The 20th Century Fox panel took place on Saturday, July 20, at from 4:15pm-5:45pm in Hall H. The panel was listed on the schedule as “TBA” so there were only speculations as to what movies would be showcased during this panel and who would be there. I (Violet) have split this panel up into two parts, starting with Dawn of the Planet of the Apes. Read on to learn more about the sequel to Rise of the Planet of the Apes!
The announcer, Jeff Walker, started off the 20th Century Fox panel by saying “How many of you are fans of X-Men? Wolverine?” and the crowd cheered loudly in response. He then introduced the moderator, Geoff Boucher. Geoff teased that they were going to do something that had never been done before in Hall H, and that we would not believe what they were going to do.
He then got right into the panel, starting with Dawn of the Planet of the Apes, the sequel to Rise of the Planet of the Apes, and welcomed director Matt Reeves to the stage. Matt announced that the movie would be released on July 18, 2014. Geoff asked about the challenges of coming in to direct this film, since he did not direct the first one. Matt then talked about how when he was a kid, he was obsessed with Planet of the Apes, and that he used to want to “be” an ape. After seeing Rise of the Planet of the Apes, he realized how Rupert [the director of that film] had created an emotional connection to the apes, and Matt wanted to continue that into the sequel, telling Caesar-centric story that starts in the world of apes, which we know eventually connects to the 1968 movie Planet of the Apes.
Matt then brought out a few cast members, including Jason Clarke, Keri Russell, and Andy Serkis. They all continued to stand at the front of the stage with microphones in their hands, rather than sit at the table like most panelists do. Geoff asked Andy, who returns to play Caesar, what the most exciting aspect of the film was for him, and he answered that one of the challenging aspects for him was the evolution of Caesar from a revolutionary leader to “a leader with responsibility who has evolved this society of 2,000 apes,” and trying to bring the humanity he grew up with into that society to make it peaceful and egalitarian. Andy talked about how Caesar is now in a position where “all apes together are strong,” and now 10 years later, he not only is a mature and peaceful leader, but he also has a wife, a teenage son, and an infant, as well as a council of apes — and then, the humans arrive. At that point, it’s all about the choices made in the reaction to the arrival of the humans, and how Caesar copes with that. Andy also talked about the apes learning how to communicate, not just with ape vocalizations, but with words and sign language.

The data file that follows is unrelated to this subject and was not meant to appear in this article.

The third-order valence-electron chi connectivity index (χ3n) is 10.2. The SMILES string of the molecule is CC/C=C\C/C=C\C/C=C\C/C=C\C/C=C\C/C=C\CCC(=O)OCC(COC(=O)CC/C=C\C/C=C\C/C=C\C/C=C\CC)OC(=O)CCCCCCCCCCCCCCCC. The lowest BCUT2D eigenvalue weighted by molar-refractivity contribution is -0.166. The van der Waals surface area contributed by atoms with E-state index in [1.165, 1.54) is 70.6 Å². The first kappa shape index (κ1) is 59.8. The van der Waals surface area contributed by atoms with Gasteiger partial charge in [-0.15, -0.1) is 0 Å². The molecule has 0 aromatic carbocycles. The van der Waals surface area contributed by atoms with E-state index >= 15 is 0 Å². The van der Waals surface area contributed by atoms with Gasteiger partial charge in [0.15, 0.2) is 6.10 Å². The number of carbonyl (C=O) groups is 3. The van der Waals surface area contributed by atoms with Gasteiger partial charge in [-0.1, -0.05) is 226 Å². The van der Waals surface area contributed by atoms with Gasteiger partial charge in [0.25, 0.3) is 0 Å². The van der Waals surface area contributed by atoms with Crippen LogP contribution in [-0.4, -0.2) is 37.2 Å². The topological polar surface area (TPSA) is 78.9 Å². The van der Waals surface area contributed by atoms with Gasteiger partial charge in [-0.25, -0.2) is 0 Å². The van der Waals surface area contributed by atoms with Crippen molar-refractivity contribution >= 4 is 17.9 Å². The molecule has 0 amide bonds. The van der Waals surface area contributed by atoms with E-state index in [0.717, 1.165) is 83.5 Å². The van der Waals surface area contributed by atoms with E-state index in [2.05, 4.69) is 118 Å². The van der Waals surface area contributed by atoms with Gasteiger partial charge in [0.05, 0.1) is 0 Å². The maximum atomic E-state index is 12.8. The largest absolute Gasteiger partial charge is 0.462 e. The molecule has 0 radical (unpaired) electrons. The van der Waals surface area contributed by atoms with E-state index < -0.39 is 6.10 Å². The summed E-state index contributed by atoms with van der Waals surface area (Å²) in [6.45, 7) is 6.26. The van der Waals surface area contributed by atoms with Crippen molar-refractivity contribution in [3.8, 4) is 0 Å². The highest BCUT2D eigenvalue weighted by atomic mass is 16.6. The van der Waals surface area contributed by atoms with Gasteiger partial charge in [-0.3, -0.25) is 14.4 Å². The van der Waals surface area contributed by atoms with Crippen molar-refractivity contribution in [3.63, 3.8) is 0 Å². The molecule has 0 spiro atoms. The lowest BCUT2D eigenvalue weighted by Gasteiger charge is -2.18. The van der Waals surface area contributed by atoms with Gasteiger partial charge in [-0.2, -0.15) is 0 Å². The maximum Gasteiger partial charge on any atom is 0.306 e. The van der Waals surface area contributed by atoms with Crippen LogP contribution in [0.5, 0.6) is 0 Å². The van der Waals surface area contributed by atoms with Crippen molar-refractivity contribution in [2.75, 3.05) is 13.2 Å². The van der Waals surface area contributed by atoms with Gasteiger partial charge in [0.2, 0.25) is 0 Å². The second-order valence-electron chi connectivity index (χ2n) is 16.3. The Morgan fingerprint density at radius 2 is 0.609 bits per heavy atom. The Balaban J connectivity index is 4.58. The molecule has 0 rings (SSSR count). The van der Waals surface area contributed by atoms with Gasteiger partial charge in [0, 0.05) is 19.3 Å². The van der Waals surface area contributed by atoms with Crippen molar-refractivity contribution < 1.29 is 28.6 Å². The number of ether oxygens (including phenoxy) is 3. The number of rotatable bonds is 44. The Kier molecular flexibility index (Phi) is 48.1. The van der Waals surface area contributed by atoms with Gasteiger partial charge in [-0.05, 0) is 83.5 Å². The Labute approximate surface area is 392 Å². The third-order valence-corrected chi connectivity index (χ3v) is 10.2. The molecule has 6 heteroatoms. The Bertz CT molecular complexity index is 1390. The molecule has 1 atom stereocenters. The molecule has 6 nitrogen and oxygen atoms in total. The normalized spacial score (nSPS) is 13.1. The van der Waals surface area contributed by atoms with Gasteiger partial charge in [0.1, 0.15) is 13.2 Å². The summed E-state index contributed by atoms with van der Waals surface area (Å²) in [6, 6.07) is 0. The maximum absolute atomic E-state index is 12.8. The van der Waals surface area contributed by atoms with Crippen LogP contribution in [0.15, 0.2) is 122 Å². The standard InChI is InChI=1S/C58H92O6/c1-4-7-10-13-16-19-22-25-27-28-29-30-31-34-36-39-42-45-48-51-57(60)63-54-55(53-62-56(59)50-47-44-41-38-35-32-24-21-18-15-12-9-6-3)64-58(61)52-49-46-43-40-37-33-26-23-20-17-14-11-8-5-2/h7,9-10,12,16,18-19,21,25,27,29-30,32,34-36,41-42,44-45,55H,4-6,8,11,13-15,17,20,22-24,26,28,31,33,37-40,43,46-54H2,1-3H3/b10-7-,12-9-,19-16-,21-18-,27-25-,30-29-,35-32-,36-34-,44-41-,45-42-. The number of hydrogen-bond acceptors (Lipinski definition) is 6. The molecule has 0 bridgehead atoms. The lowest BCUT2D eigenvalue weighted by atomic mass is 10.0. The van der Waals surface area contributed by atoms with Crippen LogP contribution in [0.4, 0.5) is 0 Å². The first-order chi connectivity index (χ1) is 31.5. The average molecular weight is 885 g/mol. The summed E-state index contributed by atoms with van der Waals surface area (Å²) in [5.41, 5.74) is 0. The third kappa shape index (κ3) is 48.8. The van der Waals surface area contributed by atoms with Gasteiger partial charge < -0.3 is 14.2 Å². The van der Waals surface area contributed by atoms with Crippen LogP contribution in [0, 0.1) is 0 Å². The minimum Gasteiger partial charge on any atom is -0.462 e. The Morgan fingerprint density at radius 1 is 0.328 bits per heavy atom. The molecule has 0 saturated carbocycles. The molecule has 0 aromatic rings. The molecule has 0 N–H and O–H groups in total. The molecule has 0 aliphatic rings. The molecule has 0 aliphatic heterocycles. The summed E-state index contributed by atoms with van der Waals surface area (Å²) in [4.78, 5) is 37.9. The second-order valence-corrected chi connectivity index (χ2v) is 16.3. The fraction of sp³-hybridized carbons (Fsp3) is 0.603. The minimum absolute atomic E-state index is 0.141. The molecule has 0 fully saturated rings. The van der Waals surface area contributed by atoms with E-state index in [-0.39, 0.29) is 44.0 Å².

Next, Geoff asked Keri what her “entry point” to the film was and what connected her most to her character. Keri said she felt that Matt Reeves had created a world of these two communities where “each community is independently trying to protect their own families and survive,” and that was her entry point and focus in the story.
Moving on to Jason, Geoff asked about the way action is done in this film, bringing up Andy’s motion capture performance in the previous film, more of which is used in this film. Jason talked about how Matt and Fox had hired Cirque du Soleil and parkour guys, so you’re not going to just see CGI apes, you’ll see “incredible athletes who are inhabiting these simians and really doing these live stunts” that are motion captured.
Lastly, Geoff asked Matt about the effect of having the 1968 Planet of the Apes as a “finish line.” Matt said that for him, it helps, and that what’s exciting to him is that with this story, we know where it goes, so the question is “How do we get there?” and that’s all about psychology. He went on to say that what’s so great about the Apes franchise is that “it’s really about us.” He comments how people say that apes are the animals, but “WE are the animals, and it’s really waiting for us to look at our nature.” He elaborates that “the movie is really about character and psychology” and about how a character gets “from A to Z,” and that it’s the journey of “How?” and “Why?” that really draws him in.
Before airing footage from the movie, Matt mentioned that they shot until 5 in the morning, then they got on a plane to come to Comic-Con, because they didn’t want to miss it. He shared that it takes 10-12 weeks to create one ape shot, so he warned us not to expect much of that in the footage. We then got to watch never before seen footage from Dawn of the Planet of the Apes — in 3D!
Throughout the teaser trailer is a voiceover by Gary Oldman saying essentially the following: “We’ve been through hell together. We spent four years, FOUR YEARS, fighting the virus, and then another four fighting each other. It was chaos. You all know what we’re up against.” Much of this clip takes place in a forest, where we see Jason Clarke’s character walking, then he shouts, “I need… to speak… to Caesar!” We get a close up of Caesar’s face. He looks angry. The voiceover continues, “I want you to know it’s not just about power, it’s about giving us the hope. To rebuild. To reclaim the world that was ours.” At the end of the clip, it seems like Caesar has signaled the apes behind him to attack. It was pretty intense and looks really good! I don’t think any footage has been posted online yet, though.
When the lights came up, the panelists were gone. That was a very short panel, as they were probably only there for a total of 10 minutes.
Dawn of the Planet of the Apes is set to hit theaters on July 18, 2014.